The erosion-remineralization cycle used in this study was an attempt to simulate, in vitro, the initial stage of dental erosion caused by recurrent vomiting. The exposure time of 30 s for the mouthrinse treatment was chosen to be consistent with the recommendations of the commercially available product. Some of the experimental mouthrinses presented very low pH after the addition of the active agents. Although low pH values can lead to enamel demineralization, acidic mediums might be desirable for the fluoride compounds to maintain their protective capacity.  Thus, in this study, we decided not to adjust the pH of the solutions. The salivary pellicle plays an important protective role against dental erosion. It is composed of proteins and lipids, which can interact with the enamel surface and serve as a barrier against erosive acids. , Therefore, in this study, exposure of the specimens to human saliva was performed before the acid challenges to simulate the clinical situation more closely. , It is worth noting that the cycling was performed with artificial saliva. Since it is known that artificial saliva has a greater remineralization potential than human saliva, caution should be taken when transporting the results of this study to the clinical scenario.
| Conclusions|| |
Considering the limitations of this investigation, we can conclude HMP was the only agent that could match the protection against initial erosion of the commercially available mouthrinse in both, calcium and phosphorus analyses.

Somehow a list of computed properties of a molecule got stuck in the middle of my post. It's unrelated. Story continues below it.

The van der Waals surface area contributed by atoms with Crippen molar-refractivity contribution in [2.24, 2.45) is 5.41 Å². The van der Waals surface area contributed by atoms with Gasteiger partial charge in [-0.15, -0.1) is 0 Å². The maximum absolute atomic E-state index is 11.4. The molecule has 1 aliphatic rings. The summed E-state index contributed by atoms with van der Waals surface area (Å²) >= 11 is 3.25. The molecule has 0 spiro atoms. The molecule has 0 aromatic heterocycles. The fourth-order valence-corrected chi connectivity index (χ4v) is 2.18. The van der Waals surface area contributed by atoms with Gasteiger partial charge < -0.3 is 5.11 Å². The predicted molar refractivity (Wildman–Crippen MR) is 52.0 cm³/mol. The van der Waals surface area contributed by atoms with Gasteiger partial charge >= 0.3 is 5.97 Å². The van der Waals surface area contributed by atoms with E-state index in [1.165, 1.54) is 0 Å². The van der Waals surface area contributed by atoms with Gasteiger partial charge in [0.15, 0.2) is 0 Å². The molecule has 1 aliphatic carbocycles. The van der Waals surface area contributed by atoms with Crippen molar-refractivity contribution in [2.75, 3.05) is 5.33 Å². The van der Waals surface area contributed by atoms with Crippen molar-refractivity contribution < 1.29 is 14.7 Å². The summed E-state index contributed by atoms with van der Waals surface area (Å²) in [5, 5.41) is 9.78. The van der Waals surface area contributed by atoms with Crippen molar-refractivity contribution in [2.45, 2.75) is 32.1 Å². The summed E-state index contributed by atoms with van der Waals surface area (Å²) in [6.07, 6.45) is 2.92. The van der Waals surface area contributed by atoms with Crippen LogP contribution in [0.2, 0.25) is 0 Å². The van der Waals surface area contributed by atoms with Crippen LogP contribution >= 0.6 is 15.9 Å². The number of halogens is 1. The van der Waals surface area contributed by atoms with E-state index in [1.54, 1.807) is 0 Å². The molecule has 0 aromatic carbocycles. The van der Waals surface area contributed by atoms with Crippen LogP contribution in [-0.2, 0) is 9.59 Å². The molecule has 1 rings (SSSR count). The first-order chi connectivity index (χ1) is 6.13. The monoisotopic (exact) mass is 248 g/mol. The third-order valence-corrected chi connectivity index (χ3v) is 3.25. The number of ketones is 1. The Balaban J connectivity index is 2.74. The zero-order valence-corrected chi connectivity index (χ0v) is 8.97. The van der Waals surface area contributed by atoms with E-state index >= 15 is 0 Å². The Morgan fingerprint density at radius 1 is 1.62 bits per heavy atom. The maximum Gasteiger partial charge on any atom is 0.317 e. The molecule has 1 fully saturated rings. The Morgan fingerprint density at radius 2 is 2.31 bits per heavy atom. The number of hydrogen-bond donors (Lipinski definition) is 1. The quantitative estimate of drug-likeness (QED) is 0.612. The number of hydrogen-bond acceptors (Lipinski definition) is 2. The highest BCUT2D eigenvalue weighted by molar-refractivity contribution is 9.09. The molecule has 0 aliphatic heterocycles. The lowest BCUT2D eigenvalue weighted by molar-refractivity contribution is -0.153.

The authors wish to express their gratitude to the Laboratory of Oral Biology, School of Dentistry, University of Sãão Paulo. They also wish to thank CAPES and Fapesp (Process #2009/53947-0) for the financial support.
Financial support and sponsorship
They also wish to thank CAPES and Fapesp (Process #2009/53947-0) for the financial support.
Conflicts of interest
There are no conflicts of interest.
| References|| |
Eccles JD. Tooth surface loss from abrasion, attrition and erosion. Dent Update 1982;9:373-4, 376-8, 380-1.
ten Cate JM, Imfeld T. Dental erosion, summary. Eur J Oral Sci 1996;104 (2 (Pt 2)):241-4.
Scheutzel P. Etiology of dental erosion - Intrinsic factors. Eur J Oral Sci 1996;104 (2 (Pt 2)):178-90.
Bartlett D. Intrinsic causes of erosion. Monogr Oral Sci 2006;20:119-39.
Young A, Tenuta LM. Initial erosion models. Caries Res 2011;45 Suppl 1:33-42.
Bartlett DW, Evans DF, Smith BG. The relationship between gastro-oesophageal reflux disease and dental erosion. J Oral Rehabil 1996;23:289-97.
Johansson AK, Norring C, Unell L, Johansson A. Eating disorders and oral health: A matched case-control study. Eur J Oral Sci 2012;120:61-8.
Lussi A, Schlueter N, Rakhmatullina E, Ganss C. Dental erosion - An overview with emphasis on chemical and histopathological aspects. Caries Res 2011;45 Suppl 1:2-12.
Magalhães AC, Wiegand A, Rios D, Honório HM, Buzalaf MA. Insights into preventive measures for dental erosion. J Appl Oral Sci 2009;17:75-86.